2.) When they find out how odd I am, usually not much later as I don't last long, then I get the icy chill from them. Or, you just don't get invited back....along with the others as well.


So, yeah, it's not easy to make mistakes and feel it's ok. Not when a life time of it happening says otherwise.


I don't understand what you are disagreeing with.
You mean that people think you come off normal and judge you harshly because they are jerks?
I disagree only with the broad statement of how others judge you. There are just some mean people. I see it when directed at others because when things come at me, I go 'blind'. But it doesn't always depend on the person being judged because they are acting harshly. It can be that a harsh person is judging them.


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btbnnyr
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21 Apr 2016, 3:21 pm

zkydz wrote:
btbnnyr wrote:
zkydz wrote:
btbnnyr wrote:
Some autistic people come off awkward, which is not judged too harshly by most people, but others come off in more negative ways, which is judged harshly.
I'm going to have to disagree with this. Having been the type that it is not immediately noticable, I can tell you a perspective from both sides.

1.) before people find out just how odd I am, I get to hear a lot of snide bullshit from people. There are, in my opinion, more jerks than nice people. They really do do some just mean things. Attitude, deliberate, etc.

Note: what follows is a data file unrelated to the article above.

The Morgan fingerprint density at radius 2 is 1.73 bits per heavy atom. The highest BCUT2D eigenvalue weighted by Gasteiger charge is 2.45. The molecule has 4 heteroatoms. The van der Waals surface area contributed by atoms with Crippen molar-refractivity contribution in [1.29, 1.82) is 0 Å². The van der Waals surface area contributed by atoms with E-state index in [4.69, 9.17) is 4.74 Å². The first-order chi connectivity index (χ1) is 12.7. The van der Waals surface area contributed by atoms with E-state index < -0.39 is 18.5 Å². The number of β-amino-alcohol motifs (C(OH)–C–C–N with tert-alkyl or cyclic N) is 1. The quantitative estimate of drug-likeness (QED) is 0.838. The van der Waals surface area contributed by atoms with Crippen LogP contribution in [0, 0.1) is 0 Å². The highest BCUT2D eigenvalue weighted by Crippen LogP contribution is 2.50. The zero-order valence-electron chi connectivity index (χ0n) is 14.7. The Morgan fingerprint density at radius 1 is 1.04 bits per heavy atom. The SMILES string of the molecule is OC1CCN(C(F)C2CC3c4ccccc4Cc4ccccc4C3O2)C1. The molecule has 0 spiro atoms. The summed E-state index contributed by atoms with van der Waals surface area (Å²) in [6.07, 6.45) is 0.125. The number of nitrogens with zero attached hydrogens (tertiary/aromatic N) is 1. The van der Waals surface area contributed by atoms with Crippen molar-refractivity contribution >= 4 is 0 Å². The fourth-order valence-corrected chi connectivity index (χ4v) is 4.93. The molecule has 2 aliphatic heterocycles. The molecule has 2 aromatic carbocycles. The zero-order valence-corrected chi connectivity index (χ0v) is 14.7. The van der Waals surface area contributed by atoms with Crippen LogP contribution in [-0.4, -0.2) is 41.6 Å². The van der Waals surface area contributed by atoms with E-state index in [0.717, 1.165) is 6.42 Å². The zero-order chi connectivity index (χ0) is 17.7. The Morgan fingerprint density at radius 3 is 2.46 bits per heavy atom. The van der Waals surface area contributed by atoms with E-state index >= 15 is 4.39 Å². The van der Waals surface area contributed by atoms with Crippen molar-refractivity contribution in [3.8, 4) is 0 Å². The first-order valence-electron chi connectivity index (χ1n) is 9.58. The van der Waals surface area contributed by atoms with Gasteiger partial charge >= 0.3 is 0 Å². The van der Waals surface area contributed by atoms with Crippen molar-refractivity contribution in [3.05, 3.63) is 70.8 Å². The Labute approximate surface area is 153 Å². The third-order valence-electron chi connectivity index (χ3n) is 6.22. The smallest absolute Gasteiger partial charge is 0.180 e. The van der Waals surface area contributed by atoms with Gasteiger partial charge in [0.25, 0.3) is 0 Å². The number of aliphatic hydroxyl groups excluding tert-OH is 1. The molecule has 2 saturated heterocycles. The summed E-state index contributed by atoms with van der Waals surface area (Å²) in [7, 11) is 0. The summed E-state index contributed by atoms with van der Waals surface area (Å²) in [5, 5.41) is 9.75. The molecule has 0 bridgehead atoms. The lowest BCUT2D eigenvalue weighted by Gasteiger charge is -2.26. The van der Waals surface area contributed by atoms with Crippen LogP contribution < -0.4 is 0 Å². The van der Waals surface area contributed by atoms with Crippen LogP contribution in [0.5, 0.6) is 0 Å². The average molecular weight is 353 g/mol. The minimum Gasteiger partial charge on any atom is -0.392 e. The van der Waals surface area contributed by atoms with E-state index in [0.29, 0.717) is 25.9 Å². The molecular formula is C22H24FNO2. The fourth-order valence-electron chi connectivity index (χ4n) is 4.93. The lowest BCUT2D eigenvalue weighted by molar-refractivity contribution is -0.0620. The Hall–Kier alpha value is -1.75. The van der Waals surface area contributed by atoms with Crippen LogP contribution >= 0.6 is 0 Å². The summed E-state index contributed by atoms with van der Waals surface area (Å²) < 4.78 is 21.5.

2.) When they find out how odd I am, usually not much later as I don't last long, then I get the icy chill from them. Or, you just don't get invited back....along with the others as well.


So, yeah, it's not easy to make mistakes and feel it's ok. Not when a life time of it happening says otherwise.


I don't understand what you are disagreeing with.
You mean that people think you come off normal and judge you harshly because they are jerks?
I disagree only with the broad statement of how others judge you. There are just some mean people. I see it when directed at others because when things come at me, I go 'blind'. But it doesn't always depend on the person being judged because they are acting harshly. It can be that a harsh person is judging them.


There is of course variation in how harshly individuals judge other individuals.
I find that most people are reasonable.
If it seems that they are judging someone too harshly in your view, you may not know the whole story of why they are doing so in terms of previous history with that person and communications between them that only they know about.


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21 Apr 2016, 3:24 pm

btbnnyr wrote:
There is of course variation in how harshly individuals judge other individuals.
I find that most people are reasonable.